With Kansas having liberal turkey hunting seasons and Mid-America Hunting Association having a flexible approach of turkey hunting all season long on private lease land, few turkey hunters have reason to stay home. We will take the mystery out of where to go turkey hunting within productive Kansas regions and on the right kind of turkey productive habitat.
With all that Kansas turkey hunting has to offer it is often overshadowed by its high output neighbor, Missouri.
Missouri can boast its country high turkey harvest rate due to accurate accounting through its check-in system requiring all harvested birds to be counted. Kansas does not have any such requirement leaving it to simple and incomplete voluntary turkey hunter surveys accounting for toms harvested.
This leaves many to believe that Kansas turkey hunting is far better than what is nationally advertised through the state wildlife department and magazine article writers. That is fine with us. Kansas turkey hunts are good, bird numbers high, plenty of flocks and the scouting is easy.
What our Kansas turkey hunters have told us are comparisons with Texas is that our Rio Grande Turkey populations outnumbering those in Texas. Missouri hunters tell of how easier Kansas birds are easier to call in. Northern states hunters are surprised at how easy it is to get spring turkey tags. And the list goes on.
Most agree there is far less turkey hunter pressure as evident by motel parking lot hunter encounters and shots heard in the field. What has surprised us the most however is how the video makers have ignored the long duration open field Kansas turkey hunting allowing much footage of toms in the open, green fields. Most videos involve woody areas where bits and parts of the strutting toms are captured on film leaving much to the imagination.
Many that have been Kansas turkey hunting report watching their harvested bird for 40 minutes coming into call and decoy. However, the most common comment from those new to Kansas turkey hunting is how sedentary it is compared to the run and gun techniques often employed elsewhere.
Where To Turkey Hunt
There are a lot of turkey harvest and live pictures on this web site Just to look at the picture of the turkey and not observe the background habitat will be to ignore important habitat details of where birds are to be found. These are some examples.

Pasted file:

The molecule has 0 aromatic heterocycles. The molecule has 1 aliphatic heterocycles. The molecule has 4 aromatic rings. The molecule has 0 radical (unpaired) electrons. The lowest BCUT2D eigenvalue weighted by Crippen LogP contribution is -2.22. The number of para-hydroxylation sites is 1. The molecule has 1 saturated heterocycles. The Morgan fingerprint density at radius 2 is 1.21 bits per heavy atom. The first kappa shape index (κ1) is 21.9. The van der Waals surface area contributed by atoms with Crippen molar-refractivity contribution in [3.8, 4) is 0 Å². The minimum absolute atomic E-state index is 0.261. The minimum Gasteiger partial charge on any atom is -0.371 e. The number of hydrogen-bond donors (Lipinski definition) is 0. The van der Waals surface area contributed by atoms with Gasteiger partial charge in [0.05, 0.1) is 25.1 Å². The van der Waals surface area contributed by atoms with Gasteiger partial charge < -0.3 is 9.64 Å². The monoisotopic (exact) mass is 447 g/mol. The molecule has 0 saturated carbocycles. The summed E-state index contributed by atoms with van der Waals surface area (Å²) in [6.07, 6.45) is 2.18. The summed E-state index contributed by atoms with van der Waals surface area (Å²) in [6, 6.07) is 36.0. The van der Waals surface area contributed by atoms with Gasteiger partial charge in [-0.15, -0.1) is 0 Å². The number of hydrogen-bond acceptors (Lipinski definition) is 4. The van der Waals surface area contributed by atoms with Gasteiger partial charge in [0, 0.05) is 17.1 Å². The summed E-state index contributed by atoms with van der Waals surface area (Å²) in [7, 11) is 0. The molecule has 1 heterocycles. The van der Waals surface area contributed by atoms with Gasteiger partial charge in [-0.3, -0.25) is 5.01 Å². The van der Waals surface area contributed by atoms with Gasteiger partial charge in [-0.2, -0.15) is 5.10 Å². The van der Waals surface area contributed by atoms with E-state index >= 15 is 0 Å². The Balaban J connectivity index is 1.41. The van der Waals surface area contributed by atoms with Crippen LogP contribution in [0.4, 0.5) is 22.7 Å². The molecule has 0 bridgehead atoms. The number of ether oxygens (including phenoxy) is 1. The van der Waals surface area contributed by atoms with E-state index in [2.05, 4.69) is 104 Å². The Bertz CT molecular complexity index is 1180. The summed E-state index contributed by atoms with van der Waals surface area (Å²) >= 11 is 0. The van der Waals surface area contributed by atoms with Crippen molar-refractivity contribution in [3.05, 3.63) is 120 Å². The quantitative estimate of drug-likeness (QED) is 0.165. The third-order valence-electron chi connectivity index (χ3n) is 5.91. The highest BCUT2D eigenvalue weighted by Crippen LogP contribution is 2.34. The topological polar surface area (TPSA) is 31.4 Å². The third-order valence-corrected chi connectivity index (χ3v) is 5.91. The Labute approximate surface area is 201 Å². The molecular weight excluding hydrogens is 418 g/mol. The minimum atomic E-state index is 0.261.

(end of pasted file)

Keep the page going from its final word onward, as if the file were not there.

There are plenty of spring breeding season strutting pictures as well as these winter and fall pictures that combine into a more complete understanding of the habitat these birds occupy throughout the year. Three themes will come through. The first is crop fields will always be part of any turkey photo. Waste grain is the number one food source for turkeys from fall through spring green up. Spring time will find sprouts and bugs that carry through the summer to the next fall. The next element will be a roost site that may be as thin as the tree line above or thick to the point the tree stand cannot be seen through. In nearly every case the roost trees regardless how large the wood lot will be on the crop field side. The final element during spring scouting will be the tall weed or grass patch the hens will use to nest. That nesting area that anchors the hens controls the tom behavior in terms of location. The successful hunter puts all three of these elements together for his scouting or hunt.
The key element in this picture is not the beard on the tom, it is the water puddle. The instant before this picture was taken where the turkeys are seen reacting to our presence by moving away had them ringed around the puddle getting a drink. Water sources to varying degrees of intensity from Missouri west to the end of Kansas have importance. Turkeys must drink every day and knowing the local watering point to the three elements above also helps to interdict daily movement patterns.
Gary, a Pennsylvania big woods turkey hunter, made the transition to central mid-west agricultural land turkey hunting with this Kansas tom. He will admit all his success comes from setup, call and decoy. He tells how his run and gun Pennsylvania turkey hunting techniques have not served him in Kansas.
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Kansas Rio Grande Turkey
Main Turkey Hunting Section